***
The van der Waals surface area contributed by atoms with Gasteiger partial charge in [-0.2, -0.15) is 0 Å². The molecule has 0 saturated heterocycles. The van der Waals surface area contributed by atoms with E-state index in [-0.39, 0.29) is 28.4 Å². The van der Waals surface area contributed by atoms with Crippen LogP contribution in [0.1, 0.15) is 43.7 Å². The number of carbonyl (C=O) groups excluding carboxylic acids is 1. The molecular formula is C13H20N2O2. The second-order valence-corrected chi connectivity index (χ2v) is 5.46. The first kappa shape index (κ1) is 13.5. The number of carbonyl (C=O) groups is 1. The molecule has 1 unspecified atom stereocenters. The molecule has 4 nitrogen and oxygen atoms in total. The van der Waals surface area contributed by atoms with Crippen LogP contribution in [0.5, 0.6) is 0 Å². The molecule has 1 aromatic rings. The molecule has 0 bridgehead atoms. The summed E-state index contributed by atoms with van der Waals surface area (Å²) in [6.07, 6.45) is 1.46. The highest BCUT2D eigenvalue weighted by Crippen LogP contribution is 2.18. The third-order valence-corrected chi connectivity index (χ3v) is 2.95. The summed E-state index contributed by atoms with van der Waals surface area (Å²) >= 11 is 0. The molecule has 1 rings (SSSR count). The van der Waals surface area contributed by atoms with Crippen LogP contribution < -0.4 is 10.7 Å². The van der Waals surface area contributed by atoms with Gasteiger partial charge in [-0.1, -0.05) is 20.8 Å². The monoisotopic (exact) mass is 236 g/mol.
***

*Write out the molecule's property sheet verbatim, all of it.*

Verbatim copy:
The van der Waals surface area contributed by atoms with Gasteiger partial charge in [-0.2, -0.15) is 0 Å². The molecule has 0 saturated heterocycles. The van der Waals surface area contributed by atoms with E-state index in [-0.39, 0.29) is 28.4 Å². The van der Waals surface area contributed by atoms with Crippen LogP contribution in [0.1, 0.15) is 43.7 Å². The number of carbonyl (C=O) groups excluding carboxylic acids is 1. The molecular formula is C13H20N2O2. The second-order valence-corrected chi connectivity index (χ2v) is 5.46. The first kappa shape index (κ1) is 13.5. The number of carbonyl (C=O) groups is 1. The molecule has 1 unspecified atom stereocenters. The molecule has 4 nitrogen and oxygen atoms in total. The van der Waals surface area contributed by atoms with Crippen LogP contribution in [0.5, 0.6) is 0 Å². The molecule has 1 aromatic rings. The molecule has 0 bridgehead atoms. The summed E-state index contributed by atoms with van der Waals surface area (Å²) in [6.07, 6.45) is 1.46. The highest BCUT2D eigenvalue weighted by Crippen LogP contribution is 2.18. The third-order valence-corrected chi connectivity index (χ3v) is 2.95. The summed E-state index contributed by atoms with van der Waals surface area (Å²) >= 11 is 0. The molecule has 1 rings (SSSR count). The van der Waals surface area contributed by atoms with Crippen LogP contribution < -0.4 is 10.7 Å². The van der Waals surface area contributed by atoms with Gasteiger partial charge in [-0.1, -0.05) is 20.8 Å². The monoisotopic (exact) mass is 236 g/mol.